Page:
Posts Tagged ‘American Girl’
May 28, 2015 | by Brit Bennett
The role of black dolls in American culture.
In 1864, a nine-year-old slave girl was punished for daydreaming. Distracted by rumors that her brother and father would be sold, she failed to remove worms from the tobacco leaves she was picking. The overseer didn’t whip her. Instead, he pried her mouth open, stuffed a worm inside, and forced her to eat it.
This girl is not real. Her name is Addy Walker; she is an American Girl doll, one of eight historical dolls produced by the Pleasant Company who arrive with dresses, accessories, and a series of books about their lives. Of all the harrowing scenes I’ve encountered in slave narratives, I remember this scene from Meet Addy, her origin story, most vividly. How the worm—green, fat, and juicy—burst inside Addy’s mouth. At eight years old, I understood that slavery was cruel—I knew about hard labor and whippings—but the idea of a little girl being forced to eat a worm stunned me. I did not yet understand that violence is an art. There’s creativity to cruelty. What did I know of its boundaries and edges? Read More »
July 15, 2011 | by Sadie Stein
With Lorin in Paris, contributing editor Sadie Stein answered questions for our advice column this week.
My ten-year-old daughter is going to drive my family into bankruptcy because of her obsession with everything American Girl: the dolls, the books, the furniture, everything! I'm reluctant to put a limit on her love because it has been getting her excited about reading (even if the books are well ... you know). I also think it might be time for her to read something a bit more mature. Can you suggest a cheaper, and perhaps more worthy, literary obsession for my doll-loving daughter? —Marta, Los Angeles
The great thing about the American Girl books (and yes, I have fond memories of Changes for Samantha) is that they do get kids interested in history. And depending on which doll has taken her fancy, your daughter may want to explore “her” era further. You don’t mention a particular obsession, but there’s a terrific body of historical fiction for her age group: a few classic stories she might enjoy—all of which feature young girls, AG-style—are Island of the Blue Dolphins, The Witch of Blackbird Pond, and Sydney Taylor’s “All-of-a-Kind” series. And needless to say, if she’s not yet discovered Laura Ingalls Wilder, she’s in for a treat!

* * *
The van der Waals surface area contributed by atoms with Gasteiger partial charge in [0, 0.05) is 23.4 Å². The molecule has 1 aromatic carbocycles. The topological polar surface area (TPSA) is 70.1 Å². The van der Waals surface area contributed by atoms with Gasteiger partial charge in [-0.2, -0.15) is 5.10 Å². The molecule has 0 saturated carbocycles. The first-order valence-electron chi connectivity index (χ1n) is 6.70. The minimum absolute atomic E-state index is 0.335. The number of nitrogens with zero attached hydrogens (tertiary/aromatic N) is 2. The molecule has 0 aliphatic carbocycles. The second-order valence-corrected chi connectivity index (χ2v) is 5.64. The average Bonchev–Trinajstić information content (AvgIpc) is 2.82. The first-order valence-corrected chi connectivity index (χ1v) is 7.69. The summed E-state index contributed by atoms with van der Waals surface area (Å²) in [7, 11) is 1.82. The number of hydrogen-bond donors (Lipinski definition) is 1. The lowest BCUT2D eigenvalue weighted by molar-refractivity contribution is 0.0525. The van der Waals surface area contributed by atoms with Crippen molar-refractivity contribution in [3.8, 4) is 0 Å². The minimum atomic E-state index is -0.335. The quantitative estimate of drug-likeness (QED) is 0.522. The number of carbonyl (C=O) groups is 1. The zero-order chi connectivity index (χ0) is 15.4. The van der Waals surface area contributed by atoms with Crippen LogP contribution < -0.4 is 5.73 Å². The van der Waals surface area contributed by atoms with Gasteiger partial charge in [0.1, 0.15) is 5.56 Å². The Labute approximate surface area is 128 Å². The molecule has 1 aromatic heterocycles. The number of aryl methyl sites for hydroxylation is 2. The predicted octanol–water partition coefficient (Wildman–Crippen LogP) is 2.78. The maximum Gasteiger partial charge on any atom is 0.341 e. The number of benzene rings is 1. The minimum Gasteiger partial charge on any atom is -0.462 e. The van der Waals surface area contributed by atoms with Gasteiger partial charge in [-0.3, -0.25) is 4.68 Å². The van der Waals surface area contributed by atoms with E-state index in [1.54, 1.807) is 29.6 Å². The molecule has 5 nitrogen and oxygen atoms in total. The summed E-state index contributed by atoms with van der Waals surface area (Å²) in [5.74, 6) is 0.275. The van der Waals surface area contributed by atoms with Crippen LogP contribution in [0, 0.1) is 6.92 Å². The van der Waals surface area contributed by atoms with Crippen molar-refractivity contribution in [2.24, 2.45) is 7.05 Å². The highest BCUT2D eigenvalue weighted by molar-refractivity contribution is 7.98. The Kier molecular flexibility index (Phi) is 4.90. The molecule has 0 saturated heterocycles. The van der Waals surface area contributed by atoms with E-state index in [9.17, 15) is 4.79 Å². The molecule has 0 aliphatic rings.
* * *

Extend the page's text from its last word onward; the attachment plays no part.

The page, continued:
I am constantly passing odd courtyards and doors in New York City. A part of me wants to take a walking tour, but every time I see a group in matching T-shirts I get anxious. Can you recommend a good book or Web site about the historical idiosyncrasies of the city? —Cebe
I am a big fan of Robert Kahn’s “City Secrets” series, which are composed of entries by in-the-know natives, many of them architects and historians. A wonderful free-form guide is Inside the Apple: A Streetwise History of New York City, by Michelle and James Navius. And if you’re looking for something a little more idiosyncratic, the interactive WhaiWhai guides have just launched a New York edition, featuring trivia by Timothy “Speed” Levitch of The Cruise fame. All that said, for my money the one really essential text for visitor or native is still Here is New York.
Are you related to Lorin Stein?
No. Lorin and I are neither siblings, nor cousins, nor husband and wife. And contrary to what some may have heard, neither of us is related to MCA founder Jules Stein, either. In fact, our families come from different parts of the world. And while we’re on the subject, my surname was changed from Poloiki. That’s a story for another day (involving as it does the czar’s army and a timely adoption), but suffice it to say, the shared surname is pure coincidence.
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